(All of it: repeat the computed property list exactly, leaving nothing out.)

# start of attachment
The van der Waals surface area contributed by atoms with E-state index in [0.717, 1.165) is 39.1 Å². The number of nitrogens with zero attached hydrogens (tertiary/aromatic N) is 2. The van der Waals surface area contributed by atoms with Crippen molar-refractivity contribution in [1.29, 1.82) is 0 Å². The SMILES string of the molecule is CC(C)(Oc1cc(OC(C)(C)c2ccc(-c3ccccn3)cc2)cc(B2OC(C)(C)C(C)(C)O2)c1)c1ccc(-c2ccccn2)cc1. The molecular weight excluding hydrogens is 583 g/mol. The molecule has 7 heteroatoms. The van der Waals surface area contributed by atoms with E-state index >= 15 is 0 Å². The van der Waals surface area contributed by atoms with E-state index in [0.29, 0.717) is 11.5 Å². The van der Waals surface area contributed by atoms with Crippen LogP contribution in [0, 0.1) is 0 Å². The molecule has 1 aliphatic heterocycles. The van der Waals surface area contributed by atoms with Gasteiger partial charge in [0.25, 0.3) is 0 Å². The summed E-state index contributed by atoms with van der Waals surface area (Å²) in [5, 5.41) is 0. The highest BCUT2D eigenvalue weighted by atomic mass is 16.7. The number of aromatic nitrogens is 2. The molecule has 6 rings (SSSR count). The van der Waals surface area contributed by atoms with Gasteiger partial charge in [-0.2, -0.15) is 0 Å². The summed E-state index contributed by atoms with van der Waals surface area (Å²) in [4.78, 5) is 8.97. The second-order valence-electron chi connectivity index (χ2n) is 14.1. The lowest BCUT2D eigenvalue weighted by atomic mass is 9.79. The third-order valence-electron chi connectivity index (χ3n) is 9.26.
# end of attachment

The van der Waals surface area contributed by atoms with E-state index in [0.717, 1.165) is 39.1 Å². The number of nitrogens with zero attached hydrogens (tertiary/aromatic N) is 2. The van der Waals surface area contributed by atoms with Crippen molar-refractivity contribution in [1.29, 1.82) is 0 Å². The SMILES string of the molecule is CC(C)(Oc1cc(OC(C)(C)c2ccc(-c3ccccn3)cc2)cc(B2OC(C)(C)C(C)(C)O2)c1)c1ccc(-c2ccccn2)cc1. The molecular weight excluding hydrogens is 583 g/mol. The molecule has 7 heteroatoms. The van der Waals surface area contributed by atoms with E-state index >= 15 is 0 Å². The van der Waals surface area contributed by atoms with E-state index in [0.29, 0.717) is 11.5 Å². The van der Waals surface area contributed by atoms with Crippen LogP contribution in [0, 0.1) is 0 Å². The molecule has 1 aliphatic heterocycles. The van der Waals surface area contributed by atoms with Gasteiger partial charge in [0.25, 0.3) is 0 Å². The summed E-state index contributed by atoms with van der Waals surface area (Å²) in [5, 5.41) is 0. The highest BCUT2D eigenvalue weighted by atomic mass is 16.7. The number of aromatic nitrogens is 2. The molecule has 6 rings (SSSR count). The van der Waals surface area contributed by atoms with Gasteiger partial charge in [-0.2, -0.15) is 0 Å². The summed E-state index contributed by atoms with van der Waals surface area (Å²) in [4.78, 5) is 8.97. The second-order valence-electron chi connectivity index (χ2n) is 14.1. The lowest BCUT2D eigenvalue weighted by atomic mass is 9.79. The third-order valence-electron chi connectivity index (χ3n) is 9.26.